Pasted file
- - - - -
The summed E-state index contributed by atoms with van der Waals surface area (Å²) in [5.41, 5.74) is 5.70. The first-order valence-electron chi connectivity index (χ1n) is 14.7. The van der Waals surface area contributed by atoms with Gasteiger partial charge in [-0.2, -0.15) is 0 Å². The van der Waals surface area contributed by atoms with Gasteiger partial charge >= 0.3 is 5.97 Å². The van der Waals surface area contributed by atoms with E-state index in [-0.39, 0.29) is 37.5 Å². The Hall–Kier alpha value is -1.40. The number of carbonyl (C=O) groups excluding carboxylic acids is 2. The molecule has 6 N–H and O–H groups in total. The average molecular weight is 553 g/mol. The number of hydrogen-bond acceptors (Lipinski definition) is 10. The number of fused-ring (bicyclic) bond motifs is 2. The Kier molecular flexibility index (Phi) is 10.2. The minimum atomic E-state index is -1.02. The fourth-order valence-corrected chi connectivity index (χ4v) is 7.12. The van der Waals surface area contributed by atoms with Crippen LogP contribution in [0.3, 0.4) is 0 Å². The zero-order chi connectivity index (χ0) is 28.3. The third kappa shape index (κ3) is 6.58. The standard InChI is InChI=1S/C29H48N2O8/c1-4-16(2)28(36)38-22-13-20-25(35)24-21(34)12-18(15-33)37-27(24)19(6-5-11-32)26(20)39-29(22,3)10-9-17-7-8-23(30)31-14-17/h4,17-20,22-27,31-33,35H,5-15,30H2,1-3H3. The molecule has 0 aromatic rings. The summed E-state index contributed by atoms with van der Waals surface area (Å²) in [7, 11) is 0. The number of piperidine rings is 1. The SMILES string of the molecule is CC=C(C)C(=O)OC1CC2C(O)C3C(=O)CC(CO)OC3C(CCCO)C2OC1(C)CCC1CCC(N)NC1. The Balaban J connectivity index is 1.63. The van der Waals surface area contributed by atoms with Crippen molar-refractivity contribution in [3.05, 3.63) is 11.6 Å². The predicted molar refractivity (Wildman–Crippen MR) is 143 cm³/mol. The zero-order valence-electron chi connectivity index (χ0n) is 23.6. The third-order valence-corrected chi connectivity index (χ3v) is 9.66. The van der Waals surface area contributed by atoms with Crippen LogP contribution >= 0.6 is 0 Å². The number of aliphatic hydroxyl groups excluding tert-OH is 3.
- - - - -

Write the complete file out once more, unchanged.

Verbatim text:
The summed E-state index contributed by atoms with van der Waals surface area (Å²) in [5.41, 5.74) is 5.70. The first-order valence-electron chi connectivity index (χ1n) is 14.7. The van der Waals surface area contributed by atoms with Gasteiger partial charge in [-0.2, -0.15) is 0 Å². The van der Waals surface area contributed by atoms with Gasteiger partial charge >= 0.3 is 5.97 Å². The van der Waals surface area contributed by atoms with E-state index in [-0.39, 0.29) is 37.5 Å². The Hall–Kier alpha value is -1.40. The number of carbonyl (C=O) groups excluding carboxylic acids is 2. The molecule has 6 N–H and O–H groups in total. The average molecular weight is 553 g/mol. The number of hydrogen-bond acceptors (Lipinski definition) is 10. The number of fused-ring (bicyclic) bond motifs is 2. The Kier molecular flexibility index (Phi) is 10.2. The minimum atomic E-state index is -1.02. The fourth-order valence-corrected chi connectivity index (χ4v) is 7.12. The van der Waals surface area contributed by atoms with Crippen LogP contribution in [0.3, 0.4) is 0 Å². The zero-order chi connectivity index (χ0) is 28.3. The third kappa shape index (κ3) is 6.58. The standard InChI is InChI=1S/C29H48N2O8/c1-4-16(2)28(36)38-22-13-20-25(35)24-21(34)12-18(15-33)37-27(24)19(6-5-11-32)26(20)39-29(22,3)10-9-17-7-8-23(30)31-14-17/h4,17-20,22-27,31-33,35H,5-15,30H2,1-3H3. The molecule has 0 aromatic rings. The summed E-state index contributed by atoms with van der Waals surface area (Å²) in [7, 11) is 0. The number of piperidine rings is 1. The SMILES string of the molecule is CC=C(C)C(=O)OC1CC2C(O)C3C(=O)CC(CO)OC3C(CCCO)C2OC1(C)CCC1CCC(N)NC1. The Balaban J connectivity index is 1.63. The van der Waals surface area contributed by atoms with Crippen molar-refractivity contribution in [3.05, 3.63) is 11.6 Å². The predicted molar refractivity (Wildman–Crippen MR) is 143 cm³/mol. The zero-order valence-electron chi connectivity index (χ0n) is 23.6. The third-order valence-corrected chi connectivity index (χ3v) is 9.66. The van der Waals surface area contributed by atoms with Crippen LogP contribution >= 0.6 is 0 Å². The number of aliphatic hydroxyl groups excluding tert-OH is 3.